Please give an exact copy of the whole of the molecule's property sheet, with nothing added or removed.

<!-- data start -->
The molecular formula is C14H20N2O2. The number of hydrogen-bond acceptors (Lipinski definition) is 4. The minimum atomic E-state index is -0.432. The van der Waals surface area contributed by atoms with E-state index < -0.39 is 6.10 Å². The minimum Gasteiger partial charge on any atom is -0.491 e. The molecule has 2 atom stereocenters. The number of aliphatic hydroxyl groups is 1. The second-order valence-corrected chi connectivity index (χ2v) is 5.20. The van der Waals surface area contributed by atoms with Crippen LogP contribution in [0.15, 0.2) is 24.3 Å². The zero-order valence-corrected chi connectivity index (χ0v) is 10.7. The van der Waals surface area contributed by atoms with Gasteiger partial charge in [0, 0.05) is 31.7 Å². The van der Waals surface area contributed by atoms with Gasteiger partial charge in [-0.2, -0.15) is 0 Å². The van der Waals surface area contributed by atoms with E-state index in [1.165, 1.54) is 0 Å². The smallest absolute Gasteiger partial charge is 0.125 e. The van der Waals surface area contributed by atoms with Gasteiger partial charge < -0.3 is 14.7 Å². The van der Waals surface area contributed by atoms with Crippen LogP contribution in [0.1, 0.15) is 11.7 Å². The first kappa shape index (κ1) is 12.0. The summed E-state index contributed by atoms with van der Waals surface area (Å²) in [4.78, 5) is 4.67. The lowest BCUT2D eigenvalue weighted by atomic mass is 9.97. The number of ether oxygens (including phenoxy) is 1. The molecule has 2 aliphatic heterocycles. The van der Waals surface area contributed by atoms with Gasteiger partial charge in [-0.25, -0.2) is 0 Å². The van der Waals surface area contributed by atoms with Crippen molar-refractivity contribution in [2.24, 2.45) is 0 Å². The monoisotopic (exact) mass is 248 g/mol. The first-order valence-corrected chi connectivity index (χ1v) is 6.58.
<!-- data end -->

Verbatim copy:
The molecular formula is C14H20N2O2. The number of hydrogen-bond acceptors (Lipinski definition) is 4. The minimum atomic E-state index is -0.432. The van der Waals surface area contributed by atoms with E-state index < -0.39 is 6.10 Å². The minimum Gasteiger partial charge on any atom is -0.491 e. The molecule has 2 atom stereocenters. The number of aliphatic hydroxyl groups is 1. The second-order valence-corrected chi connectivity index (χ2v) is 5.20. The van der Waals surface area contributed by atoms with Crippen LogP contribution in [0.15, 0.2) is 24.3 Å². The zero-order valence-corrected chi connectivity index (χ0v) is 10.7. The van der Waals surface area contributed by atoms with Gasteiger partial charge in [0, 0.05) is 31.7 Å². The van der Waals surface area contributed by atoms with Gasteiger partial charge in [-0.2, -0.15) is 0 Å². The van der Waals surface area contributed by atoms with E-state index in [1.165, 1.54) is 0 Å². The smallest absolute Gasteiger partial charge is 0.125 e. The van der Waals surface area contributed by atoms with Gasteiger partial charge < -0.3 is 14.7 Å². The van der Waals surface area contributed by atoms with Crippen LogP contribution in [0.1, 0.15) is 11.7 Å². The first kappa shape index (κ1) is 12.0. The summed E-state index contributed by atoms with van der Waals surface area (Å²) in [4.78, 5) is 4.67. The lowest BCUT2D eigenvalue weighted by atomic mass is 9.97. The number of ether oxygens (including phenoxy) is 1. The molecule has 2 aliphatic heterocycles. The van der Waals surface area contributed by atoms with Gasteiger partial charge in [-0.25, -0.2) is 0 Å². The van der Waals surface area contributed by atoms with Crippen molar-refractivity contribution in [2.24, 2.45) is 0 Å². The monoisotopic (exact) mass is 248 g/mol. The first-order valence-corrected chi connectivity index (χ1v) is 6.58.